The global economic recovery undulated during November with evidence of mostly soft GDP growth in Q3 but with stronger monthly economic readings late in Q3 and in October. The promise of renewed strong economic growth, however, came amid signs that higher inflation was becoming entrenched with some central banks looking to lift the pace of withdrawing very growth accommodating monetary policy support. The risk of higher interest rates started to challenge the near consensus view among analysts in October and early November that global economic recovery would gather pace in 2022.
Later in the month, another downside risk to global growth prospects appeared as rising covid infection rates in the northern hemisphere’s late autumn/early winter generated a return to some restrictions in parts of Europe. The emergence of the omicron variant over the past week has added more uncertainty to global economic growth prospects. It is impossible to assess omicron’s impact on global growth prospects until more information becomes available about the severity or otherwise of the health threat it poses and what additional measures may or may not be required in terms of restrictions and vaccine development and distribution.
Not knowing what the likely impact of omicron will be may dent near-term economic growth prospects, but it will also dent inflation very near-term via tumbling energy prices and slow the withdrawal of monetary accommodation plans of central banks. What happens beyond the next few weeks depends upon whether the omicron variation turns out to be comparatively benign, generating little serious illness or something more ominous threatening a sharp lift in hospital admissions and deaths requiring a return to more stringent, recession-threatening restrictions. Global economic recovery prospects for 2022 could recover strongly or dive further over the next few weeks as more information about omicron becomes available.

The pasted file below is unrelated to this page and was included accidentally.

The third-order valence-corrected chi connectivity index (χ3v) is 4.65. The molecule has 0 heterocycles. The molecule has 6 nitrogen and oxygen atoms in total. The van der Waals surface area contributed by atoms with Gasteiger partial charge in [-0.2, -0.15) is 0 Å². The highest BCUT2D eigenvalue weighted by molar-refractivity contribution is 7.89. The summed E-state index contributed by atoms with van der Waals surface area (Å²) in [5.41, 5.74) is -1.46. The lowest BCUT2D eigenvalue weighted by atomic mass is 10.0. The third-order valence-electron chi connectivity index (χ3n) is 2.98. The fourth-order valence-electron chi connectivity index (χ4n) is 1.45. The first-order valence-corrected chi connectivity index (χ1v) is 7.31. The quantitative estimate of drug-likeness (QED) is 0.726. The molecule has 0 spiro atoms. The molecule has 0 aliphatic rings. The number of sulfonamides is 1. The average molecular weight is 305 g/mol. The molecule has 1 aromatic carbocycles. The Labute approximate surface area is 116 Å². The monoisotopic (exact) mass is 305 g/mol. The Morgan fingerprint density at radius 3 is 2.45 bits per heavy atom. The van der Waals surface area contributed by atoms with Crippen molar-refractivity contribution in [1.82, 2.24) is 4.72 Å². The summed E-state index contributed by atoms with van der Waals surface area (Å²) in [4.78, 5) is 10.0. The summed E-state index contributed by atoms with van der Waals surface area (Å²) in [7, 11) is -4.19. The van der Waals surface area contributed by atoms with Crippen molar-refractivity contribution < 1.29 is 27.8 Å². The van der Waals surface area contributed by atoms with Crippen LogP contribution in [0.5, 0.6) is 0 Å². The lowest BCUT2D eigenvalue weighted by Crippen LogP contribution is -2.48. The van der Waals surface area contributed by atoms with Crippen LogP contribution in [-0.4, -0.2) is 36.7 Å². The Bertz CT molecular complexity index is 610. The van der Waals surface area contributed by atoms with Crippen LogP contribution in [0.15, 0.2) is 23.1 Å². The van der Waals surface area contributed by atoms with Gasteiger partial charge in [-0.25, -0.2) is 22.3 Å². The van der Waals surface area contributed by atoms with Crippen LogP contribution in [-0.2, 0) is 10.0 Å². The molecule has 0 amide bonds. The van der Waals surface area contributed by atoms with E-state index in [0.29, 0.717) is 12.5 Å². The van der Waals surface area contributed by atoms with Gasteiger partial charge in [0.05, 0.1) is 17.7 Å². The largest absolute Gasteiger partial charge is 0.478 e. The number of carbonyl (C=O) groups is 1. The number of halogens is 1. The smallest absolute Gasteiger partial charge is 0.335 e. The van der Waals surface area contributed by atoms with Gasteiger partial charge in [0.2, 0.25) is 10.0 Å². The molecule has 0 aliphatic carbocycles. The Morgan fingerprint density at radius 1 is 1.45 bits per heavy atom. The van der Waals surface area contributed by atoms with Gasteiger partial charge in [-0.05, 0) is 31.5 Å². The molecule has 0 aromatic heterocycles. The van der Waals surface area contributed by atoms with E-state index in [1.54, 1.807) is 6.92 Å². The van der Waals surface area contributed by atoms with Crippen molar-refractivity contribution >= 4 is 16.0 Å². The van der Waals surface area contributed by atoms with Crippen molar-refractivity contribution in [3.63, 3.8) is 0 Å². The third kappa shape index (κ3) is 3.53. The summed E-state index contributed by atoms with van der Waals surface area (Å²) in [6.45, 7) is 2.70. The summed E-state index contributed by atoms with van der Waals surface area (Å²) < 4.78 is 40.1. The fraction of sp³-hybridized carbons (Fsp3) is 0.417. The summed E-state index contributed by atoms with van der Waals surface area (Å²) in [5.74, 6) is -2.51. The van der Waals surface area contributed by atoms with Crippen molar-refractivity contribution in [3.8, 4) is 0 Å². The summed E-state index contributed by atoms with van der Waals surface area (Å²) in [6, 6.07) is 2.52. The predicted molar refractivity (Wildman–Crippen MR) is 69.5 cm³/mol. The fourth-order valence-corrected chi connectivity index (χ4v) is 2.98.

Returning to the economic data releases during November, US economic growth moderated in Q3 with annualised GDP growth at 2.1% down from 6.7% in Q2. During Q3 GDP growth started to inflect and September and October economic readings have strengthened. October retail sales, for example, rose 1.7% m-o-m after increasing 0.7% in September. The US labour market has strengthened with non-farm payrolls up 531,000 in October after increasing 312,000 in September. The unemployment rate fell to 4.6% in October while annual growth in average hourly earnings accelerated to 4.9% y-o-y in October from 4.6% in September.